Quantum technology is beginning to come into its own.
In a recent technology quarterly article, The Economist writes “After decades as laboratory curiosities, some of quantum physics’ oddest effects are beginning to be put to use”.
The Economist takes a detailed look at the state of quantum technology and reflects on how, like computerization before it, quantum has the power to unlock a world of possibilities.
As it explores the “weird and wonderful” world of quantum, The Economist notes that the technology has moved beyond theoretical laboratory work and into the real world of engineering. It highlights innovations in quantum metrology, quantum communications, quantum computing and software application.
ID Quantique is featured within the quantum cryptography space “ID Quantique has installed quantum links between centres of KPN, a Dutch telecoms firm and of Battelle, an American non-profit research firm. It offers links between financial institutions in Geneva and a disaster-recovery centre 50km away.”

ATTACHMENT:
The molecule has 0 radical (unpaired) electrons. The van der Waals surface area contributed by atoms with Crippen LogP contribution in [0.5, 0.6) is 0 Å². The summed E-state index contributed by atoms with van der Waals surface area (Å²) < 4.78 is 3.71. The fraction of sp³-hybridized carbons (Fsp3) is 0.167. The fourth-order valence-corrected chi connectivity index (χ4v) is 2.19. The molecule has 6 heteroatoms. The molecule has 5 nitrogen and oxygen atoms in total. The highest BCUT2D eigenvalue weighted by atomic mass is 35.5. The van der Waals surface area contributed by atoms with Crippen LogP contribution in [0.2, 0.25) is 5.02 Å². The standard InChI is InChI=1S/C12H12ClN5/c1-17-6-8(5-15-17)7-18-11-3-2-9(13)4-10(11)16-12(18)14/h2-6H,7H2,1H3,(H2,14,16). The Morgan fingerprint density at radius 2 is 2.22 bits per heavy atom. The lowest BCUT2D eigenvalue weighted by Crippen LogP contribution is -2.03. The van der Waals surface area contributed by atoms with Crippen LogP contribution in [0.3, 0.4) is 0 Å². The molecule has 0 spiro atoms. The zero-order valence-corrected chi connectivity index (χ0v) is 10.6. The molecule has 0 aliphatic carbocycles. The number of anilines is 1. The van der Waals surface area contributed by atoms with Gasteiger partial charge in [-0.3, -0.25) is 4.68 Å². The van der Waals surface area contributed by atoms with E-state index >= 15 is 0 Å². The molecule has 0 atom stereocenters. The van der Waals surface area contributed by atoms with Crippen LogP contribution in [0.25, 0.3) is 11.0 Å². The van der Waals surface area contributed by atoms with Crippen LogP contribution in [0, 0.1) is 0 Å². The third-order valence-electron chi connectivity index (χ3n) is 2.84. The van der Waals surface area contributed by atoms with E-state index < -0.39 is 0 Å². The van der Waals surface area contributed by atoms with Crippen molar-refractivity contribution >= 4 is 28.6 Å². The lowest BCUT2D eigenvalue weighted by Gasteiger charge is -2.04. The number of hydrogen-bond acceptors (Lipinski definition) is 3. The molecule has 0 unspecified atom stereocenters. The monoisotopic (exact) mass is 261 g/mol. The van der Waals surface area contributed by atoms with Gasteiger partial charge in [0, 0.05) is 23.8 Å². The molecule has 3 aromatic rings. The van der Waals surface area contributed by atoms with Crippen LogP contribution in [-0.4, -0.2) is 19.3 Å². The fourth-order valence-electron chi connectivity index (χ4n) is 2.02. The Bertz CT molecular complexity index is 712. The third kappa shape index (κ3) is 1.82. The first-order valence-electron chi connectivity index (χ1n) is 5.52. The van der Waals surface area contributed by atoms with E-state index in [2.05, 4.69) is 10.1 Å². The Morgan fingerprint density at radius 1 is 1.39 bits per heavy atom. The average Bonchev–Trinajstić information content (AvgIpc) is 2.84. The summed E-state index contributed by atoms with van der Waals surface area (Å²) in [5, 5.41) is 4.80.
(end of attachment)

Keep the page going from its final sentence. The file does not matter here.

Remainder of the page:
Bringing the story full circle, The Economist concludes “Quantum computers and simulators should eventually be capable of solving some of science’s most basic and yet most daunting questions. Sensors of unparalleled precision may at last make it possible to test the predictions of physicists’ most abstract ideas, perhaps linking the theories of quantum mechanics and gravity.”